Over the past twenty years, Sierra has exhibited widely in Europe and the Americas. He has been the subject of numerous solo presentations in museums and galleries, including London’s Tate Modern; Mexico’s Museo Rufino Tamayo; the Konsthall in Stockholm; Kestnergesellschaft in Hannover; Kunsthaus Bergenz in Austria; and at Kunst Werke in Berlin. He represented Spain at the 50th Venice Biennale in 2003.

The film is supported by Team Gallery, New York; Lisson Gallery, London; Galería Helga de Alvear, Madrid; prometeogallery di Ida Pisani, Milan.


'I, Popeye' by Takeshi Murata
(and screening of early works)

In Europe, Popeye’s copyright expired on January 1, 2009, which means his likeness can be used in comics, on clothing, and elsewhere without authorization from the copyright holder—but only in Europe, where the law protects copyright for seventy years following the author‘s death (E.C. Segar, who first drew the spinach-guzzling sailor in 1929, died in 1938). In the United States, however, copyright stands for ninety-five years after it is first registered, so uses of Popeye will have to be registered through 2024. The discrepancy in US and EU law has created an odd situation where geography determines legal constraints on the production of highly mobile images.

Takeshi Murata wasn’t aware of the copyright issue when he began working on I, Popeye (2010), but it highlights the contradictions that interest him: the possibility of “unauthorized use” with images that are as deeply embedded in the popular consciousness as a song like “Happy Birthday.” Here, Murata twists a cartoon of heroic triumph into a litany of failure—the opposite of what Disney does when adapting a tale that, in the Grimms’ telling, doesn‘t end happily. The halting, minor-key version of the Popeye theme song in Devin Flynn and Ross Goldstein‘s soundtrack and the leering, moneyed Popeye pictured on the anti-hero‘s T-shirt—a caricature of pop-culture icon as commodity—are two details that contribute the video‘s effect. But the key factor is the medium itself. By rendering the characters in the kind of slick three-dimensional animation commonly associated with big-studio production, Murata intensifies and complicates the discrepancy between the official Popeye and his own “folk” version. (text excerpt from “Free,” The New Museum, NY, written by Brian Droitcour)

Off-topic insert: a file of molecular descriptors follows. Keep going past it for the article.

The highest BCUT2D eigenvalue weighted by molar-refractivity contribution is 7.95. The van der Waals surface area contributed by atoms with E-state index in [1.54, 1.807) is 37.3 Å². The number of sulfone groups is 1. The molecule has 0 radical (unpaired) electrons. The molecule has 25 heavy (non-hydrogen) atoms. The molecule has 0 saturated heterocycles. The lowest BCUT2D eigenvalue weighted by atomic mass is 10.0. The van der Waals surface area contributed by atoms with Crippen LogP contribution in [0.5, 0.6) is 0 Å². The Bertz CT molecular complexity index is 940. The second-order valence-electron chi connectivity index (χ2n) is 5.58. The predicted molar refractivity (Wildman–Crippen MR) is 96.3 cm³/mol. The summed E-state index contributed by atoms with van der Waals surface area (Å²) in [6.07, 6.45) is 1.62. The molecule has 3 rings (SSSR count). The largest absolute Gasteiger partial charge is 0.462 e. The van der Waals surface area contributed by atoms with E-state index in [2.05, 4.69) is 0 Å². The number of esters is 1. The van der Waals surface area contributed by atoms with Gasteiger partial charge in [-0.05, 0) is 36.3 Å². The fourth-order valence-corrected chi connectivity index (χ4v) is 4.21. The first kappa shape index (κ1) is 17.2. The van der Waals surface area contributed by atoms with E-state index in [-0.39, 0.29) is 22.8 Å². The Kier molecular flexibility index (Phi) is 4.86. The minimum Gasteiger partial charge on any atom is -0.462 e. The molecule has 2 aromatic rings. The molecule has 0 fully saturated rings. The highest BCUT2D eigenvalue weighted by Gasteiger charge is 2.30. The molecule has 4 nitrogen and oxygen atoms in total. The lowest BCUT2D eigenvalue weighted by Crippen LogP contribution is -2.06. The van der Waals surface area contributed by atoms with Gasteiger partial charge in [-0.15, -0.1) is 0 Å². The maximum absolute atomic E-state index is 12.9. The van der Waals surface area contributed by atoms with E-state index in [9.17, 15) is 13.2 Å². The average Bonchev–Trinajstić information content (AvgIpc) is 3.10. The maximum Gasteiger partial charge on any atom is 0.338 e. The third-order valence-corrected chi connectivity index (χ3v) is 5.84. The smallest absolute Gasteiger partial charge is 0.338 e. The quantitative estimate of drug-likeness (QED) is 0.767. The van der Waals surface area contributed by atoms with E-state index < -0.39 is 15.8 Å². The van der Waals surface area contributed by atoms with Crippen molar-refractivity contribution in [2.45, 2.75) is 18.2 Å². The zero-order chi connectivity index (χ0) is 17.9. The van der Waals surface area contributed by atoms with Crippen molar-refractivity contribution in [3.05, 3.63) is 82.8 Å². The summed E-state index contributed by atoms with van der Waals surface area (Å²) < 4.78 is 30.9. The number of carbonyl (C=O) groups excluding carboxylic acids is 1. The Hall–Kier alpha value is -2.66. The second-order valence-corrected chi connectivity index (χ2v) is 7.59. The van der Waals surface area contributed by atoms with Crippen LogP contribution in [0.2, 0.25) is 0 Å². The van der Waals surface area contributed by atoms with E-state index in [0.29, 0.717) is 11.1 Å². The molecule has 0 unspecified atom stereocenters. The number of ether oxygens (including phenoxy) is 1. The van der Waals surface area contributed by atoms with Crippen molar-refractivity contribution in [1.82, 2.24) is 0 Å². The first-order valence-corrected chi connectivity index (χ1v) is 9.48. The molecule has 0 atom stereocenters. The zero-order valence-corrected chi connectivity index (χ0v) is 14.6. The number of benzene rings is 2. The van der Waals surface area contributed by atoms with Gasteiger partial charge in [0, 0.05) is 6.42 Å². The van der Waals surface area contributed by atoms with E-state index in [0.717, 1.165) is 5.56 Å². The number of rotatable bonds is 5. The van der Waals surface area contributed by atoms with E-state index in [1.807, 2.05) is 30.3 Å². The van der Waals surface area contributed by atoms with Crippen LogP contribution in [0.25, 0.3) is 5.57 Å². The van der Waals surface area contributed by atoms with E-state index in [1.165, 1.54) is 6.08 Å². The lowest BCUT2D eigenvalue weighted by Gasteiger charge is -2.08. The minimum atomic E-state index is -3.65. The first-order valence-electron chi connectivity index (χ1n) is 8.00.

Takeshi Murata
Murata born (b. 1974, Chicago, IL, USA) lives and works in upstate New York. He received his BFA in film/video/animation from RISDI. His work has been shown widely in gallery and museum exhibitions in Europe and Asia and is included in the permanent collections of the Hirshhorn Museum and Sculpture Garden in Washington DC and the DESTE Foundation of Contemporary Art in Athens, Greece. Murata has developed painterly techniques for processing video using glitches and errors. Conjuring digital turbulence from broken DVD encoding, he carefully tends bad video compression to generate sometimes sinuous, sometimes violent flows of digital distortion. With a powerfully sensual force that is expressed in videos, loops, installations and electronic music, Murata's synesthetic experiments in hypnotic perception appear at once seductively organic and totally digital.

Salon 94
The film is presented by Salon 94, New York. Since its creation in 2002, the mission of Salon 94 has grown from exhibiting special projects by emerging and renowned artists alike. In addition to the two downtown spaces, the original 94th Street townhouse remains as a site for visitors to experience artworks and performances in a furnished, inhabited space.